Tumor Necrosis Factor and Interleukin-1 Inhibitors as Markers of Disease Activity of Tuberculosis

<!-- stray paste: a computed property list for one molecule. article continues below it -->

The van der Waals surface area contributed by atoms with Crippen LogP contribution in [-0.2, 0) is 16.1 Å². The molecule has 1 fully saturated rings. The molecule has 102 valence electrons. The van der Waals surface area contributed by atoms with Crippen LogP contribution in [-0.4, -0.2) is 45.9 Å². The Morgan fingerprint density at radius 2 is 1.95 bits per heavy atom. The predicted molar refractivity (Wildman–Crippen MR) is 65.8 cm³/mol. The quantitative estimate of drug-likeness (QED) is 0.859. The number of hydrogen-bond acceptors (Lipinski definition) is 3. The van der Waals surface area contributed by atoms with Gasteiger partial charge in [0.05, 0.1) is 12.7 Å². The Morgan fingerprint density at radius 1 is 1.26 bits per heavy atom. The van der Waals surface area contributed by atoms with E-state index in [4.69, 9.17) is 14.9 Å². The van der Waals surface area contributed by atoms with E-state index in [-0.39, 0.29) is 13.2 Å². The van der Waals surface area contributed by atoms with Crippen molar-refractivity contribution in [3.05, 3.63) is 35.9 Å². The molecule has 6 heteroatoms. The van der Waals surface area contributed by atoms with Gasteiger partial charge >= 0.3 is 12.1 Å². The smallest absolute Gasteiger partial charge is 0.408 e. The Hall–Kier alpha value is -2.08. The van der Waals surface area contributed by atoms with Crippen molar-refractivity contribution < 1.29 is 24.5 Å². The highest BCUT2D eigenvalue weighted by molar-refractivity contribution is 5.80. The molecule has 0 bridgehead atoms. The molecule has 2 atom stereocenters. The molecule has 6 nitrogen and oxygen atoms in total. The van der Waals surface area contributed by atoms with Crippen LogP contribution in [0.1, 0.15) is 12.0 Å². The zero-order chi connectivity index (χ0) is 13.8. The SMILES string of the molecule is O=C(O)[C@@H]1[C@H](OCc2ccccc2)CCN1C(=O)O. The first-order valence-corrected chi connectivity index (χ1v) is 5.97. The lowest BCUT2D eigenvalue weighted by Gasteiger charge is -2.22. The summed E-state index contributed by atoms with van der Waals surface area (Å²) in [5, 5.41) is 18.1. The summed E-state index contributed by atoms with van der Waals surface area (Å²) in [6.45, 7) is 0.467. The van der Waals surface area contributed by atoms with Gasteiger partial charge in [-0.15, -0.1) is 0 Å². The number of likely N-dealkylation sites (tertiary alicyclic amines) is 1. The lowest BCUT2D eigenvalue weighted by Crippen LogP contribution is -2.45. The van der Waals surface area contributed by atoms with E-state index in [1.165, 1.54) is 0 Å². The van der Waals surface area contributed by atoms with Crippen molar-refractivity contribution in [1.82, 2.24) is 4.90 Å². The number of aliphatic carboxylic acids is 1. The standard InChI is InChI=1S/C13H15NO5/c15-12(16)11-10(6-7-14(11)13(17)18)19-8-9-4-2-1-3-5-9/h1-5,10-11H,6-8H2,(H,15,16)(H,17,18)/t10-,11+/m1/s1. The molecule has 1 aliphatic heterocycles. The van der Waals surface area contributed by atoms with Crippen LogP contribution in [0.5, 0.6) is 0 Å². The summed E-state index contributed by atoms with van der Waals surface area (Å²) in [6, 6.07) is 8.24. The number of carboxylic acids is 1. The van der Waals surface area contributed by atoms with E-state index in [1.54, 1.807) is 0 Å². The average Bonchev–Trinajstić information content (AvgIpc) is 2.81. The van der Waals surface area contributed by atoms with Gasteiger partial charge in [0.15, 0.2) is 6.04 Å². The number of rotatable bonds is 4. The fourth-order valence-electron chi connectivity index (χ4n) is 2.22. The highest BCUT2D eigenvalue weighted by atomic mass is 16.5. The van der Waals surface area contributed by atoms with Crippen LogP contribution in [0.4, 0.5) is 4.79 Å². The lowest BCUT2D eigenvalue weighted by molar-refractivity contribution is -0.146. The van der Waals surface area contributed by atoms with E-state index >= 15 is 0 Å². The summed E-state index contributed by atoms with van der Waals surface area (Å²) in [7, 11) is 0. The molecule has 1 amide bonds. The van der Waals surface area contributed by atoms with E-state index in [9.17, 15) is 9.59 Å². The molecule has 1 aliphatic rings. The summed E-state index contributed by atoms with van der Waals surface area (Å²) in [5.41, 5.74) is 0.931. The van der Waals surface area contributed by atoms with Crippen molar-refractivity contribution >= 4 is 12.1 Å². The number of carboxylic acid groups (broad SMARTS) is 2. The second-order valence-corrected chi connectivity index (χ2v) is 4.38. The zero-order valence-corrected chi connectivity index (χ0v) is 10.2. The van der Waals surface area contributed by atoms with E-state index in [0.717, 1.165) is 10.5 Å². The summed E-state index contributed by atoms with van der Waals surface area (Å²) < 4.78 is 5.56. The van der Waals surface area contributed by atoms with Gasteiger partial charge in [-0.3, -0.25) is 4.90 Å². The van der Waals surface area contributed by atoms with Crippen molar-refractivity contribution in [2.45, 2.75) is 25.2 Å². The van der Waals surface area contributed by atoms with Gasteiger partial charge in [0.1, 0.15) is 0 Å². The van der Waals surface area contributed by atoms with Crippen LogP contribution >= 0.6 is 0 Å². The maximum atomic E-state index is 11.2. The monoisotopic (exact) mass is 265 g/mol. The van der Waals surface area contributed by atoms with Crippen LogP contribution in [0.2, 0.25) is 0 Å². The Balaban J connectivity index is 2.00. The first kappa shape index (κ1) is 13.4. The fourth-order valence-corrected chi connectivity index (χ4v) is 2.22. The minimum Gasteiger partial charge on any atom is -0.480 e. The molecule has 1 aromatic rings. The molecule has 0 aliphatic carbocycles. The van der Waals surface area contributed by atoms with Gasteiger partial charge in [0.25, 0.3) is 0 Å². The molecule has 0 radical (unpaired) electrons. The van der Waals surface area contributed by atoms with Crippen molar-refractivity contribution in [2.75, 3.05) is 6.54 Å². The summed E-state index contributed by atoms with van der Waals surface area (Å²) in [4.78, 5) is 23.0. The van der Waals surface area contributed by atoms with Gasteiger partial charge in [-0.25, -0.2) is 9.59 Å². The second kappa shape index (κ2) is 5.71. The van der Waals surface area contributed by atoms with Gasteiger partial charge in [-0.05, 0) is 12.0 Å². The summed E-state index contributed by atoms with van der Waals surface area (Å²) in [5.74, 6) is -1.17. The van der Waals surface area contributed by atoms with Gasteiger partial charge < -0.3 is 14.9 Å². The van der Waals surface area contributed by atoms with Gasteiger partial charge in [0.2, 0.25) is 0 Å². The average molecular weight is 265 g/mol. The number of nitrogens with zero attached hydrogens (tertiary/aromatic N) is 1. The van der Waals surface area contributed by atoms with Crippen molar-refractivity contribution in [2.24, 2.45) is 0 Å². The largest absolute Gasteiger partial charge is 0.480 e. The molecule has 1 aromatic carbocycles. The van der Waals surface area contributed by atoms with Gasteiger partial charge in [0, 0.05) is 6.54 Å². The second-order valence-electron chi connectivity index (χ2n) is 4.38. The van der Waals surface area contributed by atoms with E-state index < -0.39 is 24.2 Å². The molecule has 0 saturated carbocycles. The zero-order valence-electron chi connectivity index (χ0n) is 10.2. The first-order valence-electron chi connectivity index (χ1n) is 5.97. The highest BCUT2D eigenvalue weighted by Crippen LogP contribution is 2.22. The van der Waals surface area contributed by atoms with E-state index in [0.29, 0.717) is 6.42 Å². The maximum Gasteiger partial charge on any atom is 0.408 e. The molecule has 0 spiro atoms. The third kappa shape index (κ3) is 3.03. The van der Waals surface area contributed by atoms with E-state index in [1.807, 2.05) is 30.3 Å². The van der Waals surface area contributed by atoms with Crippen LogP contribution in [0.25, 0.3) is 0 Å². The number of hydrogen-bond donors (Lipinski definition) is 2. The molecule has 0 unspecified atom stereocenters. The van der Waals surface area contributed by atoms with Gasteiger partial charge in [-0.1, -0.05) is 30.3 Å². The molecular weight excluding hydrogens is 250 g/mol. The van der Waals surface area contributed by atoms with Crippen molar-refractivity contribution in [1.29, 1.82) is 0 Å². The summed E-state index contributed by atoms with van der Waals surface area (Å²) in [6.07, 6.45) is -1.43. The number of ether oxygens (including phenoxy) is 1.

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Serum concentrations of tumor necrosis factor-α (TNF), interleukin (IL)-1β, and their circulating inhibitors soluble TNF receptor type I (sTNFRI), type II (sTNFRII), IL-1 receptor antagonist (IL-1ra), and soluble IL-1 receptor type II (sIL-1RII) were measured for 123 patients with tuberculosis (TB) in various stages of disease, in persons who had been in close contact with patients with contagious pulmonary TB, and in healthy controls. Levels of sTNFRI, sTNFRII, and IL-1ra, but not of sIL-1RII, were elevated in patients with active TB compared with contacts and controls and declined during treatment. The concentrations of these mediators did not differ between patients with pulmonary and extrapulmonary TB. The levels of sTNFRI and IL-1ra were higher in patients with fever and anorexia. Neither TNF nor IL-1β was detectable. We conclude that serum concentrations of sTNFRs I and II and IL-1ra may serve as markers of disease activity of TB. Sequential measurements of these cytokine inhibitors may be useful in the monitoring of antituberculous therapy.

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